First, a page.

Last month Bone Parade released their ninth issue, which features a collection of interesting—sometimes eerie, sometimes melancholy—poems and a fun short story about a debate between a pair of trick-or-treating siblings.
My poem “Familiars” closes out the issue—yay!
If memory serves, I actually wrote this poem on the same afternoon I wrote “Regrowth” (Rust + Moth, Spring 2020), but it took quite a while longer to find this one a good home. I’m so happy Bone Parade is the place for it!
I’d be honored if you’d head on over and check out Issue # 9. While you’re at it, I’d also recommend this prose poem from Bone Parade’s previous issue: “Graveyards Are Gardens That Embrace Those Who Lost.”
Every year since 1977, Bucks County has held a poet laureate contest for current residents. Past winners of the competition have come from many backgrounds and earned various other awards and professional achievements, including Guggenheims, Pennsylvania Council on the Arts fellowships, and a Pew Foundation of the Arts grant.
This year I was selected as one of the contest runner-ups. (Yay!) The award reception was on November 14, and I had the opportunity to read a couple of my poems (including “Regrowth,” which was published by Rust + Moth in 2020) alongside some very talented poets, including this yearʼs winner Nicole Steinberg, last yearʼs winner Jane Edna Mohler, contest judge Ernest Hilbert, and fellow runners-up Judith Lagana and Lynda Gene Rymond. The reading was a wonderful experience, and it was truly an honor to have the chance to read with this group of excellent local poets.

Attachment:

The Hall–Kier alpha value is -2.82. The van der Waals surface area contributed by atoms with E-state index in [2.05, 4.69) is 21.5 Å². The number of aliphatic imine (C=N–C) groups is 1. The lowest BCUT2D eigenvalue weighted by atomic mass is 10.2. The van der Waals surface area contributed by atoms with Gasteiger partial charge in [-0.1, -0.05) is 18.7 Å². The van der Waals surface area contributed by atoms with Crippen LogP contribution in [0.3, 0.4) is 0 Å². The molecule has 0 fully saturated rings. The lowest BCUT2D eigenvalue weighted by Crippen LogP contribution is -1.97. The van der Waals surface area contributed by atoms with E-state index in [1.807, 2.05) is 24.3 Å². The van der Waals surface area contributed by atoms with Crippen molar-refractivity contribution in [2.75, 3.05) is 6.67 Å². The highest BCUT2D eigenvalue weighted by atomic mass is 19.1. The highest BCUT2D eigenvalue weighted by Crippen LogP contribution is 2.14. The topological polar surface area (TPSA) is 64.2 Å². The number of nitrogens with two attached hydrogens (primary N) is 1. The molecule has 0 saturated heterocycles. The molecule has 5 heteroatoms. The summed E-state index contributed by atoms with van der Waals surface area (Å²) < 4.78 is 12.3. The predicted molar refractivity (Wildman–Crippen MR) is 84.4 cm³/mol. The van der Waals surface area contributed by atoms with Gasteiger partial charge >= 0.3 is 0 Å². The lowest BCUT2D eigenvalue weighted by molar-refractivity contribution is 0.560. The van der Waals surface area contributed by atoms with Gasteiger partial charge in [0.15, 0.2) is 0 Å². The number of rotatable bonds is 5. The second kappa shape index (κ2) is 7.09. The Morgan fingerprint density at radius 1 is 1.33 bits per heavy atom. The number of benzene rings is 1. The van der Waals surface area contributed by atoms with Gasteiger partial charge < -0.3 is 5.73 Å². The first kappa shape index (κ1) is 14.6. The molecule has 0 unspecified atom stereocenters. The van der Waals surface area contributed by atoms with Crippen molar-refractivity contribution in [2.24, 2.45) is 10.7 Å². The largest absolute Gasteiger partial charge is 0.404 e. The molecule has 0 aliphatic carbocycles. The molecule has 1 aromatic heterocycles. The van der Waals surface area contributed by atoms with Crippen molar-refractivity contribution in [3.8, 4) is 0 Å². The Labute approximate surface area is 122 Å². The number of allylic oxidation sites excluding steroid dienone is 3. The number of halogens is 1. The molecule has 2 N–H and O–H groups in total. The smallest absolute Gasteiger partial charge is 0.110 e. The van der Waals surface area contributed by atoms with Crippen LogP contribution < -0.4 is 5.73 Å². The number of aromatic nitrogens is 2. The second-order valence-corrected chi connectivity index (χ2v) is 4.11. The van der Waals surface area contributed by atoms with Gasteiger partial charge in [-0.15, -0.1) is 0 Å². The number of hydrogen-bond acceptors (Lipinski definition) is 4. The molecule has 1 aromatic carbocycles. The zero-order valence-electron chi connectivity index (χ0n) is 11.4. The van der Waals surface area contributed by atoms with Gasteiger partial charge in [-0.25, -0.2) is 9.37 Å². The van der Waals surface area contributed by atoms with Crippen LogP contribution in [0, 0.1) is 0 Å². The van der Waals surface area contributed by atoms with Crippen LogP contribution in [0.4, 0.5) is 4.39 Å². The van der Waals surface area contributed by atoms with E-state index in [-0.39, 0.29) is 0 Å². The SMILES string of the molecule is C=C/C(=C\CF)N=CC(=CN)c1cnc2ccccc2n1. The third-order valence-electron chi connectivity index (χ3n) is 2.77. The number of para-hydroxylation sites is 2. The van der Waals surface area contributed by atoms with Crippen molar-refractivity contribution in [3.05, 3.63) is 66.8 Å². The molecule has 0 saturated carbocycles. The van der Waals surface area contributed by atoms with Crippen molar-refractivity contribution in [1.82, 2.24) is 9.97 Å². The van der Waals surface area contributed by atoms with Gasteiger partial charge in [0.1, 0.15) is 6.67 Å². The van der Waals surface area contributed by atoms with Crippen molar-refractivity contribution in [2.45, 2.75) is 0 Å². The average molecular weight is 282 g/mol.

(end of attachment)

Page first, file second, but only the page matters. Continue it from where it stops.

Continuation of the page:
Congratulations to Judith, Lynda, and especially Nicole!
I’m very pleased to announce that my short story “The Bride Revenant” was recently released in Sans. PRESS’s Because That’s Where Your Heart Is anthology, a collection of short stories about passion and what makes the heart beat faster.
There are many highly enjoyable stories in the collection, including Joseph Anderson’s “The Girl Who Lives on the Moon,” which starts off the volume, M. Regan’s “FPS<TAG>,” which personally made me very nostalgic for my high school days spent on video game- and design-related internet forums (minus the disappearances!), and Ellen McCarthy’s “Call My Name,” a beautiful collage of memories interwoven by grief.
“The Bride Revenant” is about a deceased young woman who returns from the grave to be reunited with her grieving fiancé. The lore in this story is based on the historical knocker legends, which Claude Lecouteux discusses in The Secret History of Vampires (also a very interesting read).
You can purchase an ebook version of the anthology for 2 pounds (roughly $3) at Gumroad, or a print edition for $12 on Amazon. I hope you enjoy it!